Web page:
Polyurethane rigid foam insulation for use in both the refrigeration and building/construction markets was in its infancy in 1955. A Plastics Technology article in February 1960 identified refrigerators as the first big application for PUR thermal insulation. It suggested that residential and commercial construction was a second application that could become significant. In fact, by 2002, construction used 790 million lb of rigid PUR insulation and appliance insulation used 264 million lb, according to the Alliance for the Polyurethane Industry (API) in Arlington, Va.
In December 1961, Plastics Technology reported on one of the first “urethane-foam walls,” or metal/foam sandwich applications: “The prefabricated metal panels insulated with a new type of PUR plastic foam lowered construction costs of two new curtain-wall buildings at Sylvania Electronics at Waltham, Mass. Two-thirds of the exterior walls, or about 50,000 sq ft, are porcelainized steel panels laminated over a 3/4-in. core of Foamthane, a freon-blown polyurethane foam insulator recently introduced by Pittsburgh Corning Corp.” Because of their insulating efficiency, the foam panels were half as thick as fiberglass or polystyrene foam insulation.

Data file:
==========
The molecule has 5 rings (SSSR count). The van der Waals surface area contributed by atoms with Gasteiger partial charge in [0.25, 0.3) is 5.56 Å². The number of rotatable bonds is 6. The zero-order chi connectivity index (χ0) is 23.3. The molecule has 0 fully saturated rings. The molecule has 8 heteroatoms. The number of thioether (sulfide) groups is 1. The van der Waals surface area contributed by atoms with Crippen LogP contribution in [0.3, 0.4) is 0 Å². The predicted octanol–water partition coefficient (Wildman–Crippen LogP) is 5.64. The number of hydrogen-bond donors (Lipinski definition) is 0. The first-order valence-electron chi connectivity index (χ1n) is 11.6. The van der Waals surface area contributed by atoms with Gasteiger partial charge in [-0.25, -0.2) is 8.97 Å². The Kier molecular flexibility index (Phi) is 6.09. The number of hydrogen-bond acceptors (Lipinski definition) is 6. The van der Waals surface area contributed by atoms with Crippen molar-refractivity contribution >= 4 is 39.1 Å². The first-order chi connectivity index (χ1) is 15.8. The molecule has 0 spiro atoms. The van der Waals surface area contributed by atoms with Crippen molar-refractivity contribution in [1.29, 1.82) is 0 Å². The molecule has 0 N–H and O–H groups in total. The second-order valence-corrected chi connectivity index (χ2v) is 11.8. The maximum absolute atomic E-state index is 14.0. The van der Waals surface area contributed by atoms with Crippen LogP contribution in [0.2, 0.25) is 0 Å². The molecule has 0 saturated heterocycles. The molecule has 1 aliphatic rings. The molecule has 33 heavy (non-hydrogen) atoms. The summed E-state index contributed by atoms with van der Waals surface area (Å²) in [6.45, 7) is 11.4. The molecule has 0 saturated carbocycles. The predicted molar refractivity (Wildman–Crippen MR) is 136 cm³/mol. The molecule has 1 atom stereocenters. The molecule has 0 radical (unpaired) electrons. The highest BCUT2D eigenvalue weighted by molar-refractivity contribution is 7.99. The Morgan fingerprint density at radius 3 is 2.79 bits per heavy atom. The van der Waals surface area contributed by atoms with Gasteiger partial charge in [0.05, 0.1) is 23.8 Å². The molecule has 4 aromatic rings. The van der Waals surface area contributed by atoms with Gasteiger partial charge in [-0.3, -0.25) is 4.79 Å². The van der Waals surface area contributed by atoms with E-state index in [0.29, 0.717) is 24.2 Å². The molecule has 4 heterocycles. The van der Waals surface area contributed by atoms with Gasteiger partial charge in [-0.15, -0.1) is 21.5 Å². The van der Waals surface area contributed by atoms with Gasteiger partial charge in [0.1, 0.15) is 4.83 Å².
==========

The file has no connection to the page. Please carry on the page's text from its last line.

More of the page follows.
Over the next 20 years, advances included growth of felt- and foil-laminated boardstock, made possible by continuous lamination machinery introduced from Europe in the early 1960s. Also new were isocyanurate foam insulation boards, which have greater heat and flame resistance and now constitute 75% of the rigid PUR foam market.
Other key developments were the introduction of frothing technology by DuPont in 1961, which allowed for faster cavity filling and lower and more uniform foam densities. Another was the emergence of polymeric MDI at ICI, which eliminated the prepolymer step needed with the older TDI-based systems.
The introduction of the mechanical, self-cleaning, airless spray gun by Gusmer in the 1960s provided processors with the benefits of higher throughput and reduced costs by eliminating solvents and atomizing the liquid stream without compressed air.